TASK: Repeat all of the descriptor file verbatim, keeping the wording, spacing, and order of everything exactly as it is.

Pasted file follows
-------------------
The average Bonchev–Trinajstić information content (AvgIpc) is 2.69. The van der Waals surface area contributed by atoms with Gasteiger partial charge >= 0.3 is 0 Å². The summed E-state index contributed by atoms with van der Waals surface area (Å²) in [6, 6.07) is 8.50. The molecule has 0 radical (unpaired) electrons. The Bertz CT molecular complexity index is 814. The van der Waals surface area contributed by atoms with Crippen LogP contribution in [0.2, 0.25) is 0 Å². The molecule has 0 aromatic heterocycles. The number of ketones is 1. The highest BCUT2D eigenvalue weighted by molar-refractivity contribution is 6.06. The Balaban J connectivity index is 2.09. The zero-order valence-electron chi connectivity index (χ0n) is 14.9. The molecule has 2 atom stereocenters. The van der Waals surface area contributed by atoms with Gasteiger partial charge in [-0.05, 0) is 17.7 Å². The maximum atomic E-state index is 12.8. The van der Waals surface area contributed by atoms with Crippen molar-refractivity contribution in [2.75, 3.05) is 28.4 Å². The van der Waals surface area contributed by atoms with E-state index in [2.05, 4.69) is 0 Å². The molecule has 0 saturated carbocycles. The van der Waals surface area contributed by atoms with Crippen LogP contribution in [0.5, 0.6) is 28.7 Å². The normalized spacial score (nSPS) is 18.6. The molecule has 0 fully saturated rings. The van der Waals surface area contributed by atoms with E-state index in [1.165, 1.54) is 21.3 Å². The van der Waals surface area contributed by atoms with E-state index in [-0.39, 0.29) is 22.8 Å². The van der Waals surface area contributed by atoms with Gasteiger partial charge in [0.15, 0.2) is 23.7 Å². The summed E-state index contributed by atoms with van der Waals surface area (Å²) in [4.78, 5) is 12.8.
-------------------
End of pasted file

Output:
The average Bonchev–Trinajstić information content (AvgIpc) is 2.69. The van der Waals surface area contributed by atoms with Gasteiger partial charge >= 0.3 is 0 Å². The summed E-state index contributed by atoms with van der Waals surface area (Å²) in [6, 6.07) is 8.50. The molecule has 0 radical (unpaired) electrons. The Bertz CT molecular complexity index is 814. The van der Waals surface area contributed by atoms with Crippen LogP contribution in [0.2, 0.25) is 0 Å². The molecule has 0 aromatic heterocycles. The number of ketones is 1. The highest BCUT2D eigenvalue weighted by molar-refractivity contribution is 6.06. The Balaban J connectivity index is 2.09. The zero-order valence-electron chi connectivity index (χ0n) is 14.9. The molecule has 2 atom stereocenters. The van der Waals surface area contributed by atoms with Gasteiger partial charge in [-0.05, 0) is 17.7 Å². The maximum atomic E-state index is 12.8. The van der Waals surface area contributed by atoms with Crippen molar-refractivity contribution in [2.75, 3.05) is 28.4 Å². The van der Waals surface area contributed by atoms with E-state index in [2.05, 4.69) is 0 Å². The molecule has 0 saturated carbocycles. The van der Waals surface area contributed by atoms with Crippen LogP contribution in [0.5, 0.6) is 28.7 Å². The normalized spacial score (nSPS) is 18.6. The molecule has 0 fully saturated rings. The van der Waals surface area contributed by atoms with E-state index in [1.165, 1.54) is 21.3 Å². The van der Waals surface area contributed by atoms with E-state index in [-0.39, 0.29) is 22.8 Å². The van der Waals surface area contributed by atoms with Gasteiger partial charge in [0.15, 0.2) is 23.7 Å². The summed E-state index contributed by atoms with van der Waals surface area (Å²) in [4.78, 5) is 12.8.